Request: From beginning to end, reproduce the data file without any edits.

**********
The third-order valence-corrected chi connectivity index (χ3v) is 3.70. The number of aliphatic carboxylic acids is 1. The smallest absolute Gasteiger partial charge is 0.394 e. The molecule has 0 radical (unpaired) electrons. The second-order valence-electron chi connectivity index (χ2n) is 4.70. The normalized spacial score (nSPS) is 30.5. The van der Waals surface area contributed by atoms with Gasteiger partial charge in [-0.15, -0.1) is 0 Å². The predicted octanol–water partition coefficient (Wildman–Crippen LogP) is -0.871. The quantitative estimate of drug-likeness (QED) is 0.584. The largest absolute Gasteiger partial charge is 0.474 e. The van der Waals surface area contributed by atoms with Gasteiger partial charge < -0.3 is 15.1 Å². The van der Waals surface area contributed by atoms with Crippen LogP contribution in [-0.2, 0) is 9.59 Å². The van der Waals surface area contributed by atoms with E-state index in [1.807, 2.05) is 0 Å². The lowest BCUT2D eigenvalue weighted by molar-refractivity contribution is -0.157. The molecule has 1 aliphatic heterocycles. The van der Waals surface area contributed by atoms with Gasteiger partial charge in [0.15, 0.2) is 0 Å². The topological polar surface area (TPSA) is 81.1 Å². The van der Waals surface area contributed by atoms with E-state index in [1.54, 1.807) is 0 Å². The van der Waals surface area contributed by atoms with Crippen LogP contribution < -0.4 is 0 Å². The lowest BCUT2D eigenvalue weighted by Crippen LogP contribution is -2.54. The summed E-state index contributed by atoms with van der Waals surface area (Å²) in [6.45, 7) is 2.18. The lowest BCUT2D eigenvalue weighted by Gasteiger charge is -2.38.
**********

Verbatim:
The third-order valence-corrected chi connectivity index (χ3v) is 3.70. The number of aliphatic carboxylic acids is 1. The smallest absolute Gasteiger partial charge is 0.394 e. The molecule has 0 radical (unpaired) electrons. The second-order valence-electron chi connectivity index (χ2n) is 4.70. The normalized spacial score (nSPS) is 30.5. The van der Waals surface area contributed by atoms with Gasteiger partial charge in [-0.15, -0.1) is 0 Å². The predicted octanol–water partition coefficient (Wildman–Crippen LogP) is -0.871. The quantitative estimate of drug-likeness (QED) is 0.584. The largest absolute Gasteiger partial charge is 0.474 e. The van der Waals surface area contributed by atoms with Gasteiger partial charge < -0.3 is 15.1 Å². The van der Waals surface area contributed by atoms with Crippen LogP contribution in [-0.2, 0) is 9.59 Å². The van der Waals surface area contributed by atoms with E-state index in [1.807, 2.05) is 0 Å². The lowest BCUT2D eigenvalue weighted by molar-refractivity contribution is -0.157. The molecule has 1 aliphatic heterocycles. The van der Waals surface area contributed by atoms with Gasteiger partial charge in [0.15, 0.2) is 0 Å². The topological polar surface area (TPSA) is 81.1 Å². The van der Waals surface area contributed by atoms with E-state index in [1.54, 1.807) is 0 Å². The van der Waals surface area contributed by atoms with Crippen LogP contribution < -0.4 is 0 Å². The lowest BCUT2D eigenvalue weighted by Crippen LogP contribution is -2.54. The summed E-state index contributed by atoms with van der Waals surface area (Å²) in [6.45, 7) is 2.18. The lowest BCUT2D eigenvalue weighted by Gasteiger charge is -2.38.